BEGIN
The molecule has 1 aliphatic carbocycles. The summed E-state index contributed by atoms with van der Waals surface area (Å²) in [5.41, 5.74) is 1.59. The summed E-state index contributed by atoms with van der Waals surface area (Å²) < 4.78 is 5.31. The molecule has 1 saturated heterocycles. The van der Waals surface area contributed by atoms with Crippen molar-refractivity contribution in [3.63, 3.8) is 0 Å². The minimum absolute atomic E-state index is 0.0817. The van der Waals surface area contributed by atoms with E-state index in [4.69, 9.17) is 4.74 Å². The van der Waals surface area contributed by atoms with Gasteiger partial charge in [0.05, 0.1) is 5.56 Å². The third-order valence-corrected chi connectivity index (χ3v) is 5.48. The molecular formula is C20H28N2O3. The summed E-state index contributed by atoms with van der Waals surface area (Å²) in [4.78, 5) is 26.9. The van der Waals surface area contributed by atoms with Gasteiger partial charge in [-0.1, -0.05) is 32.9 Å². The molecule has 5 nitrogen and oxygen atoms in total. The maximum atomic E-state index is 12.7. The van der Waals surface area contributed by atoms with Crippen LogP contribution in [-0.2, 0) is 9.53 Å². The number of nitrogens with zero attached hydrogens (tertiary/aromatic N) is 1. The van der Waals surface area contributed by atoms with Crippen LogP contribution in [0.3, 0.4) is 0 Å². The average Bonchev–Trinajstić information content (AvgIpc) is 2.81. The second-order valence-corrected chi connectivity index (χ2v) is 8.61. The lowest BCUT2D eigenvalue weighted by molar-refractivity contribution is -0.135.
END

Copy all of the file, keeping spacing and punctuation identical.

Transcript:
The molecule has 1 aliphatic carbocycles. The summed E-state index contributed by atoms with van der Waals surface area (Å²) in [5.41, 5.74) is 1.59. The summed E-state index contributed by atoms with van der Waals surface area (Å²) < 4.78 is 5.31. The molecule has 1 saturated heterocycles. The van der Waals surface area contributed by atoms with Crippen molar-refractivity contribution in [3.63, 3.8) is 0 Å². The minimum absolute atomic E-state index is 0.0817. The van der Waals surface area contributed by atoms with E-state index in [4.69, 9.17) is 4.74 Å². The van der Waals surface area contributed by atoms with Gasteiger partial charge in [0.05, 0.1) is 5.56 Å². The third-order valence-corrected chi connectivity index (χ3v) is 5.48. The molecular formula is C20H28N2O3. The summed E-state index contributed by atoms with van der Waals surface area (Å²) in [4.78, 5) is 26.9. The van der Waals surface area contributed by atoms with Gasteiger partial charge in [-0.1, -0.05) is 32.9 Å². The molecule has 5 nitrogen and oxygen atoms in total. The maximum atomic E-state index is 12.7. The van der Waals surface area contributed by atoms with Crippen LogP contribution in [-0.2, 0) is 9.53 Å². The number of nitrogens with zero attached hydrogens (tertiary/aromatic N) is 1. The van der Waals surface area contributed by atoms with Crippen LogP contribution in [0.3, 0.4) is 0 Å². The average Bonchev–Trinajstić information content (AvgIpc) is 2.81. The second-order valence-corrected chi connectivity index (χ2v) is 8.61. The lowest BCUT2D eigenvalue weighted by molar-refractivity contribution is -0.135.